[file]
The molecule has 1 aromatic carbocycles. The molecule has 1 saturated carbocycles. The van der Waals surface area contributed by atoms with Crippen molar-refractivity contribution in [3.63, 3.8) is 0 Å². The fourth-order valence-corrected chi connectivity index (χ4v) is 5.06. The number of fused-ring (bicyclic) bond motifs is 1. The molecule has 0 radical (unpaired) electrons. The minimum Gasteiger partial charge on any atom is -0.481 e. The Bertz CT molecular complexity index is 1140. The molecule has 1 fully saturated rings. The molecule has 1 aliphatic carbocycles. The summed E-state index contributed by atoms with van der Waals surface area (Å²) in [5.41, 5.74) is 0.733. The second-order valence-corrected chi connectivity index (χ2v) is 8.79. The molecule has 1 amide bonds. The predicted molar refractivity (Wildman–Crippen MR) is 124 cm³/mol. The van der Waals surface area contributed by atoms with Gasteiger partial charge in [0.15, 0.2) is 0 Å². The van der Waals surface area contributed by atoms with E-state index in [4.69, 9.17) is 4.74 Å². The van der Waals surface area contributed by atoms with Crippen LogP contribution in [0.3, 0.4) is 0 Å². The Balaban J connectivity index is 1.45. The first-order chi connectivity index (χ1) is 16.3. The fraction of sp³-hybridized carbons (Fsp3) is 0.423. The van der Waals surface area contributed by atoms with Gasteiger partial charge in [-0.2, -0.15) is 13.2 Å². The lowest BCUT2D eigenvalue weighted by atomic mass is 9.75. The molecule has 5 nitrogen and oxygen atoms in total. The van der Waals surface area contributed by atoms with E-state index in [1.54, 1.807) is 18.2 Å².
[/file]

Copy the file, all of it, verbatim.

The molecule has 1 aromatic carbocycles. The molecule has 1 saturated carbocycles. The van der Waals surface area contributed by atoms with Crippen molar-refractivity contribution in [3.63, 3.8) is 0 Å². The fourth-order valence-corrected chi connectivity index (χ4v) is 5.06. The number of fused-ring (bicyclic) bond motifs is 1. The molecule has 0 radical (unpaired) electrons. The minimum Gasteiger partial charge on any atom is -0.481 e. The Bertz CT molecular complexity index is 1140. The molecule has 1 fully saturated rings. The molecule has 1 aliphatic carbocycles. The summed E-state index contributed by atoms with van der Waals surface area (Å²) in [5.41, 5.74) is 0.733. The second-order valence-corrected chi connectivity index (χ2v) is 8.79. The molecule has 1 amide bonds. The predicted molar refractivity (Wildman–Crippen MR) is 124 cm³/mol. The van der Waals surface area contributed by atoms with Gasteiger partial charge in [0.15, 0.2) is 0 Å². The van der Waals surface area contributed by atoms with E-state index in [4.69, 9.17) is 4.74 Å². The van der Waals surface area contributed by atoms with Crippen LogP contribution in [0.3, 0.4) is 0 Å². The Balaban J connectivity index is 1.45. The first-order chi connectivity index (χ1) is 16.3. The fraction of sp³-hybridized carbons (Fsp3) is 0.423. The van der Waals surface area contributed by atoms with Gasteiger partial charge in [-0.2, -0.15) is 13.2 Å². The lowest BCUT2D eigenvalue weighted by atomic mass is 9.75. The molecule has 5 nitrogen and oxygen atoms in total. The van der Waals surface area contributed by atoms with E-state index in [1.54, 1.807) is 18.2 Å².